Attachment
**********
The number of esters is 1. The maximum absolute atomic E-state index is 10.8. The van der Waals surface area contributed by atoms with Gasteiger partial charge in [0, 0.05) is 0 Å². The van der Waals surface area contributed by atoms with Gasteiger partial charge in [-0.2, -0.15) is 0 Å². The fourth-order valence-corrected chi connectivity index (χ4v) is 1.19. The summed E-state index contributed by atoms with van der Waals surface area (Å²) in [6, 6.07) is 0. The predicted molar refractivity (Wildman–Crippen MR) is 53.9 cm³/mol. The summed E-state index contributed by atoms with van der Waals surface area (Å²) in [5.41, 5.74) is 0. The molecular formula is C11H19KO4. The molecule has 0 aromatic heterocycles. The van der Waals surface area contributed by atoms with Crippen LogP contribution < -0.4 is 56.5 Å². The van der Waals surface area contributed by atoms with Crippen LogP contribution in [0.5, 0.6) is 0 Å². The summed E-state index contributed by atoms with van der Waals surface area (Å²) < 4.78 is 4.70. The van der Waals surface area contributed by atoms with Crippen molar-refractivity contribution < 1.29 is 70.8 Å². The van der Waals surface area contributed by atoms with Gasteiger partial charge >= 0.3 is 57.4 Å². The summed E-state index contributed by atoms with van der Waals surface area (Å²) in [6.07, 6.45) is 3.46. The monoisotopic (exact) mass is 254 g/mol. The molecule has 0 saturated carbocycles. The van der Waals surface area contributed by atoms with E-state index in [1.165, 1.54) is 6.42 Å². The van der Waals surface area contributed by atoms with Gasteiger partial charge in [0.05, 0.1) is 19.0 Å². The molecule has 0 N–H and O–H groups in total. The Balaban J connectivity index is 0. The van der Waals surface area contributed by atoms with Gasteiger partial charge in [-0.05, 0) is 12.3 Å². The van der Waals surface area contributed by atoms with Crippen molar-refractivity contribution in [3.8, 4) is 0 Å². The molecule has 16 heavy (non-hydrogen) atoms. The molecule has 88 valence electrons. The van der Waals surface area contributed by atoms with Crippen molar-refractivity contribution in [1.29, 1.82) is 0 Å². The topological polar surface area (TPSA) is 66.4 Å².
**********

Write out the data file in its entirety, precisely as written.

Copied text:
The number of esters is 1. The maximum absolute atomic E-state index is 10.8. The van der Waals surface area contributed by atoms with Gasteiger partial charge in [0, 0.05) is 0 Å². The van der Waals surface area contributed by atoms with Gasteiger partial charge in [-0.2, -0.15) is 0 Å². The fourth-order valence-corrected chi connectivity index (χ4v) is 1.19. The summed E-state index contributed by atoms with van der Waals surface area (Å²) in [6, 6.07) is 0. The predicted molar refractivity (Wildman–Crippen MR) is 53.9 cm³/mol. The summed E-state index contributed by atoms with van der Waals surface area (Å²) in [5.41, 5.74) is 0. The molecular formula is C11H19KO4. The molecule has 0 aromatic heterocycles. The van der Waals surface area contributed by atoms with Crippen LogP contribution < -0.4 is 56.5 Å². The van der Waals surface area contributed by atoms with Crippen LogP contribution in [0.5, 0.6) is 0 Å². The summed E-state index contributed by atoms with van der Waals surface area (Å²) < 4.78 is 4.70. The van der Waals surface area contributed by atoms with Crippen molar-refractivity contribution < 1.29 is 70.8 Å². The van der Waals surface area contributed by atoms with Gasteiger partial charge >= 0.3 is 57.4 Å². The summed E-state index contributed by atoms with van der Waals surface area (Å²) in [6.07, 6.45) is 3.46. The monoisotopic (exact) mass is 254 g/mol. The molecule has 0 saturated carbocycles. The van der Waals surface area contributed by atoms with E-state index in [1.165, 1.54) is 6.42 Å². The van der Waals surface area contributed by atoms with Gasteiger partial charge in [0.05, 0.1) is 19.0 Å². The molecule has 0 N–H and O–H groups in total. The Balaban J connectivity index is 0. The van der Waals surface area contributed by atoms with Gasteiger partial charge in [-0.05, 0) is 12.3 Å². The van der Waals surface area contributed by atoms with Crippen molar-refractivity contribution in [3.8, 4) is 0 Å². The molecule has 16 heavy (non-hydrogen) atoms. The molecule has 88 valence electrons. The van der Waals surface area contributed by atoms with Crippen molar-refractivity contribution in [1.29, 1.82) is 0 Å². The topological polar surface area (TPSA) is 66.4 Å².